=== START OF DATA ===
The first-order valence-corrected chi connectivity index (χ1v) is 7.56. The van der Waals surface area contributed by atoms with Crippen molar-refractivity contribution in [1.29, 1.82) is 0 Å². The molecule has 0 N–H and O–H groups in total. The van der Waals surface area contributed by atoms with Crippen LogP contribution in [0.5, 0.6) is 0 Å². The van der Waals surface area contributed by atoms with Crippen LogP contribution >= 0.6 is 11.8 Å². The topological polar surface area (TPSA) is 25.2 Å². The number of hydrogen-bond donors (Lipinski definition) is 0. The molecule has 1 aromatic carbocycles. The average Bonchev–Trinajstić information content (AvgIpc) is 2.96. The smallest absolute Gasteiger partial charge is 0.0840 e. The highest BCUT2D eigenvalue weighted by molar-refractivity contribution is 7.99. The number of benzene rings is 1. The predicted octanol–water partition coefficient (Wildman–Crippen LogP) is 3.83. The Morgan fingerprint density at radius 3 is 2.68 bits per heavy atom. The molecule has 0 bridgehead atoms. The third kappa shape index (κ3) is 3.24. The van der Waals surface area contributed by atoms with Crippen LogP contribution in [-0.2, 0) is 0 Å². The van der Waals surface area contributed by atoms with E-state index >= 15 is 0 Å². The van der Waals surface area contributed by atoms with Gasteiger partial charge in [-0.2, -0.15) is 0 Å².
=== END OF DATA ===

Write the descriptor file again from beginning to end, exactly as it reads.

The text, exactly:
The first-order valence-corrected chi connectivity index (χ1v) is 7.56. The van der Waals surface area contributed by atoms with Crippen molar-refractivity contribution in [1.29, 1.82) is 0 Å². The molecule has 0 N–H and O–H groups in total. The van der Waals surface area contributed by atoms with Crippen LogP contribution in [0.5, 0.6) is 0 Å². The van der Waals surface area contributed by atoms with Crippen LogP contribution >= 0.6 is 11.8 Å². The topological polar surface area (TPSA) is 25.2 Å². The number of hydrogen-bond donors (Lipinski definition) is 0. The molecule has 1 aromatic carbocycles. The average Bonchev–Trinajstić information content (AvgIpc) is 2.96. The smallest absolute Gasteiger partial charge is 0.0840 e. The highest BCUT2D eigenvalue weighted by molar-refractivity contribution is 7.99. The number of benzene rings is 1. The predicted octanol–water partition coefficient (Wildman–Crippen LogP) is 3.83. The Morgan fingerprint density at radius 3 is 2.68 bits per heavy atom. The molecule has 0 bridgehead atoms. The third kappa shape index (κ3) is 3.24. The van der Waals surface area contributed by atoms with Crippen LogP contribution in [-0.2, 0) is 0 Å². The van der Waals surface area contributed by atoms with E-state index >= 15 is 0 Å². The van der Waals surface area contributed by atoms with Gasteiger partial charge in [-0.2, -0.15) is 0 Å².